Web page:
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Friday FYI: The Legal Performance-Enhancer

How you can get a job promotion, finish the Tour de France, become an art icon and discover electricity in just 20 minutes between 2 and 3pm.


Da Vinci took it. Edison took it. Lance Armstrong takes it any chance he gets. We’re talking about the power nap. Research in recent years has confirmed the tremendous recuperative value of power naps in improving our everyday quality of life. Here’s the low-down on how to go down.


  • Less stress
  • Higher productivity
  • Better memory and learning capacity
  • Improved creativity and motivation
  • Heart and brain health
  • Stable energy levels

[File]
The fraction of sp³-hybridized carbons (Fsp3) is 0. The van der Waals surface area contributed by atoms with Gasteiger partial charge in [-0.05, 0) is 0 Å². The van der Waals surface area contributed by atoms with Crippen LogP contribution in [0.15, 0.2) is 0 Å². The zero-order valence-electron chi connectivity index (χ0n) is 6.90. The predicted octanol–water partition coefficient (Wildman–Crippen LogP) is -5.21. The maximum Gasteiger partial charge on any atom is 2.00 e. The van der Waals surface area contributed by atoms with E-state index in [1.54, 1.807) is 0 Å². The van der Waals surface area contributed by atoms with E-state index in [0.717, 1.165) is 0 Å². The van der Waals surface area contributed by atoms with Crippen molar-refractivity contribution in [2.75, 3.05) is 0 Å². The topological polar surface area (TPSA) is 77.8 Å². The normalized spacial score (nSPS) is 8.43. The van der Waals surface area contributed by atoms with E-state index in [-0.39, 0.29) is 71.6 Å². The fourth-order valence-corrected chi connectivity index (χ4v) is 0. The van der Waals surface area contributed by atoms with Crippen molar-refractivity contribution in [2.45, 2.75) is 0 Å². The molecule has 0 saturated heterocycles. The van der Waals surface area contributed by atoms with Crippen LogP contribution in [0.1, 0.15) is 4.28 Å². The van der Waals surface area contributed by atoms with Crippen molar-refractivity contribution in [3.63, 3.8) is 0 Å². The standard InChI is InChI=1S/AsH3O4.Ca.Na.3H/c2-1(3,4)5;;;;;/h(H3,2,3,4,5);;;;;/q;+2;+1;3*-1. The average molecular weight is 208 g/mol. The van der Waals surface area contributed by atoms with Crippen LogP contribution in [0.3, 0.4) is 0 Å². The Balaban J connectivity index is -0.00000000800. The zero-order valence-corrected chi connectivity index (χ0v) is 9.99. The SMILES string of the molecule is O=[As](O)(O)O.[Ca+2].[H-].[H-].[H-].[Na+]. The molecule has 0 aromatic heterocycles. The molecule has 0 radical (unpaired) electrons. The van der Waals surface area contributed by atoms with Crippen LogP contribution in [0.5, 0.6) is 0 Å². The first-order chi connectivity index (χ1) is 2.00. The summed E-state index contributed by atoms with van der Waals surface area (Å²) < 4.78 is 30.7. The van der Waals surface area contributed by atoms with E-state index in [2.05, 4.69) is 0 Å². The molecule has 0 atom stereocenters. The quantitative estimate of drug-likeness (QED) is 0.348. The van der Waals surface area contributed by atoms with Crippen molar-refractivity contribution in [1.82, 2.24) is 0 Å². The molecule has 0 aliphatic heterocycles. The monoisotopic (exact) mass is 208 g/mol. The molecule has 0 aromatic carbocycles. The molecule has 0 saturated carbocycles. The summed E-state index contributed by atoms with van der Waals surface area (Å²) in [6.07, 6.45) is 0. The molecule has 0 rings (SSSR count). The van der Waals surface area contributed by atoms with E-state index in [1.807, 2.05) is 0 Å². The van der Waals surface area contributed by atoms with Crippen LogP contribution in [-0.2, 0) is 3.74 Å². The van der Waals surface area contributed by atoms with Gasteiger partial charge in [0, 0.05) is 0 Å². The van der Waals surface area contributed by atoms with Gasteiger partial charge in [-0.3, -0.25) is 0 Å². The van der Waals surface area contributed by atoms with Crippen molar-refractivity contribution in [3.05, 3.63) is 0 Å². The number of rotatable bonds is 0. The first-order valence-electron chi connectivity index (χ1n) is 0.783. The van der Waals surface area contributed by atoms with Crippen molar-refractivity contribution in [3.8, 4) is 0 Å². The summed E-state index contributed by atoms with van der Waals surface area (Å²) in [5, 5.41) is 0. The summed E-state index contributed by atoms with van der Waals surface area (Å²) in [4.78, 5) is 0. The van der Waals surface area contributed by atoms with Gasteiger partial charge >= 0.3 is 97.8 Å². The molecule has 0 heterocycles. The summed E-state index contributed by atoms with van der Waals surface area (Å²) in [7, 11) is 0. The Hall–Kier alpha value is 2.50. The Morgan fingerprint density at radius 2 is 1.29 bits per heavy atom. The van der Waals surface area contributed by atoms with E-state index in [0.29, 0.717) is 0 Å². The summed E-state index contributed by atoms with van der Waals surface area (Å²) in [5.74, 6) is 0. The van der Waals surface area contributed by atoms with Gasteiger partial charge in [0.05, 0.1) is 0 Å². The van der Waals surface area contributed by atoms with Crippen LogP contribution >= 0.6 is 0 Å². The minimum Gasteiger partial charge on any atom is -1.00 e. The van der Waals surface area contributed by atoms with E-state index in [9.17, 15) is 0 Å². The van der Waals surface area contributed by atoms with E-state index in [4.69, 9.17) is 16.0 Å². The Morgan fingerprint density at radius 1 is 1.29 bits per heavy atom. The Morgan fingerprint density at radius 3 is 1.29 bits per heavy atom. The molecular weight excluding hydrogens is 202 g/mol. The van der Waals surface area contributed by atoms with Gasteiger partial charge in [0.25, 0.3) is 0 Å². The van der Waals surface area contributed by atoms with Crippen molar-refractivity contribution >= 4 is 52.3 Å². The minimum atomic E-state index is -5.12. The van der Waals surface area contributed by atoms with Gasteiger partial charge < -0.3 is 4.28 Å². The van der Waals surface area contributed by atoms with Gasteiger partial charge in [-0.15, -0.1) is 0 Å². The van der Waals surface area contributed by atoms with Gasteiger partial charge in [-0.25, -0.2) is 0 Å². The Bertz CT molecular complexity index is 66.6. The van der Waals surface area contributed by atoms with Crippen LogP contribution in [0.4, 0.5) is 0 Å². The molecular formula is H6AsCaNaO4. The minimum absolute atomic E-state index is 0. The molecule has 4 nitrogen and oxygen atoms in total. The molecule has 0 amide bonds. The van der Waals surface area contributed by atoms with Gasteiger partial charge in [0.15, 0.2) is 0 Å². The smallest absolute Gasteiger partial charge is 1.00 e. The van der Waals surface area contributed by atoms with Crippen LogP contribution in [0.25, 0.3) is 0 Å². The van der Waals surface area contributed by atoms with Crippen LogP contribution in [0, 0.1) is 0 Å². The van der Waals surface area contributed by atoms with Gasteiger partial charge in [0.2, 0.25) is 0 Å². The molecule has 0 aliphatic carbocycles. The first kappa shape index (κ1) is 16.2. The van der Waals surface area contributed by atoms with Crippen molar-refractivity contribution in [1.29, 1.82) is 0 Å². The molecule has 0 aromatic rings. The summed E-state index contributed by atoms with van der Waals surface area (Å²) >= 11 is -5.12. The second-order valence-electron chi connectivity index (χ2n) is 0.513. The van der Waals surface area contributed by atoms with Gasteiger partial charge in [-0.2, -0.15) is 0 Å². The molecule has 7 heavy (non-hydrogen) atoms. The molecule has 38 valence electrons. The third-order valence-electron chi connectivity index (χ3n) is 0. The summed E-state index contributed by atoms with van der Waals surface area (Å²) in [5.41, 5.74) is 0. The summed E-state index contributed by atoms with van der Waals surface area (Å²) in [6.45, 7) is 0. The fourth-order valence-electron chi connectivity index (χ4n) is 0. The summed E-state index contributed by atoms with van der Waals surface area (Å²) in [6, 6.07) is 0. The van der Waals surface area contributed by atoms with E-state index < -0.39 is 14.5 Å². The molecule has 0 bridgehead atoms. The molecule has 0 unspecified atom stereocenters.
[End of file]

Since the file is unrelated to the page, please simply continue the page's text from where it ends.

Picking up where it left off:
• Improved alertness and focus


  • Between 2 and 3pm is ideal
  • Napping later makes you more likely to fall into deep sleep and wake up groggy


  • Ideally, 20-30 minutes — the perfect duration to recharge both muscles and memory capacity, purging your brain of useless information build-up and opening up more space in your long-term memory tank
  • You can also try a nano-nap (10-20 seconds, just putting your head down) or a micro-nap (2-5 minutes) for a quick kick at sleepiness


  • Avoid high amounts of caffeine, fat or sugar 60-90 minutes before your nap time (and at all times, really, but we won’t judge)
  • Try to darken your nap area or put on one of those dorky eyeshades — helps your body produce melatonin, the sleep-inducing hormone
  • Don’t forget to set an alarm — if you oversleep on a nap, you may end up less Energizer Bunny and more Easter Bunny from The Shining

And don’t forget to pass this on to your boss — that way, you can point the finger our way when she raises a could-be-disapproving-could-be-inquisitive eyebrow at your eyeshade. Now, go. It’s almost nap time.